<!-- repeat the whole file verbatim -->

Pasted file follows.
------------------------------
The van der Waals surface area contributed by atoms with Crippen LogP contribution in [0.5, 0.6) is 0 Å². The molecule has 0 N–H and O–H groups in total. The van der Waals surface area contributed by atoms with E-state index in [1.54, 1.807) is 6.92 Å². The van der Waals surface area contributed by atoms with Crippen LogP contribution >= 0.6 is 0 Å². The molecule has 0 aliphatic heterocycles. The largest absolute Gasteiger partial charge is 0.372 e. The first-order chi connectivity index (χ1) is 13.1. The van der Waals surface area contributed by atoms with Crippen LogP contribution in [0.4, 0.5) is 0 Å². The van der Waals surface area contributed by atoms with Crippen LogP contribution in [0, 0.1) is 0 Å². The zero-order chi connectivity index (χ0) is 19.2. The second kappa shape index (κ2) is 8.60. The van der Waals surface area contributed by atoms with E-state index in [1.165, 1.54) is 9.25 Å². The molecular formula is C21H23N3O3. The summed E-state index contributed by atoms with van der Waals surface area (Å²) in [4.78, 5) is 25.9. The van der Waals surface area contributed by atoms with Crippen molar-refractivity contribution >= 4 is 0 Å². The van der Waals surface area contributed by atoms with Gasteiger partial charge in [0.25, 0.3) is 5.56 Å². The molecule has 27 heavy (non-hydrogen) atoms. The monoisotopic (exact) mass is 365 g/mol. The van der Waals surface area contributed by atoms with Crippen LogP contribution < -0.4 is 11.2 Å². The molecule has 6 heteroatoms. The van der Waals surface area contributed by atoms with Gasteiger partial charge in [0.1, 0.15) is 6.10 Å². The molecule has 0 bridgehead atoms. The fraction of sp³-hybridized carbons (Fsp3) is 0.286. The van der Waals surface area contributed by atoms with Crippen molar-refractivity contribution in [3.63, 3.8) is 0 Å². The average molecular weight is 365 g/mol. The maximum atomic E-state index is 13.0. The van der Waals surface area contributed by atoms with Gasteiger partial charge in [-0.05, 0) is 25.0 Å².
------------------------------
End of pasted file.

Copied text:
The van der Waals surface area contributed by atoms with Crippen LogP contribution in [0.5, 0.6) is 0 Å². The molecule has 0 N–H and O–H groups in total. The van der Waals surface area contributed by atoms with E-state index in [1.54, 1.807) is 6.92 Å². The van der Waals surface area contributed by atoms with Crippen LogP contribution >= 0.6 is 0 Å². The molecule has 0 aliphatic heterocycles. The largest absolute Gasteiger partial charge is 0.372 e. The first-order chi connectivity index (χ1) is 13.1. The van der Waals surface area contributed by atoms with Crippen LogP contribution in [0.4, 0.5) is 0 Å². The van der Waals surface area contributed by atoms with Crippen LogP contribution in [0, 0.1) is 0 Å². The zero-order chi connectivity index (χ0) is 19.2. The second kappa shape index (κ2) is 8.60. The van der Waals surface area contributed by atoms with E-state index in [1.165, 1.54) is 9.25 Å². The molecular formula is C21H23N3O3. The summed E-state index contributed by atoms with van der Waals surface area (Å²) in [4.78, 5) is 25.9. The van der Waals surface area contributed by atoms with Crippen molar-refractivity contribution >= 4 is 0 Å². The van der Waals surface area contributed by atoms with Gasteiger partial charge in [0.25, 0.3) is 5.56 Å². The molecule has 27 heavy (non-hydrogen) atoms. The monoisotopic (exact) mass is 365 g/mol. The van der Waals surface area contributed by atoms with Crippen LogP contribution < -0.4 is 11.2 Å². The molecule has 6 heteroatoms. The van der Waals surface area contributed by atoms with Gasteiger partial charge in [0.1, 0.15) is 6.10 Å². The molecule has 0 bridgehead atoms. The fraction of sp³-hybridized carbons (Fsp3) is 0.286. The van der Waals surface area contributed by atoms with Crippen molar-refractivity contribution in [3.63, 3.8) is 0 Å². The average molecular weight is 365 g/mol. The maximum atomic E-state index is 13.0. The van der Waals surface area contributed by atoms with Gasteiger partial charge in [-0.05, 0) is 25.0 Å².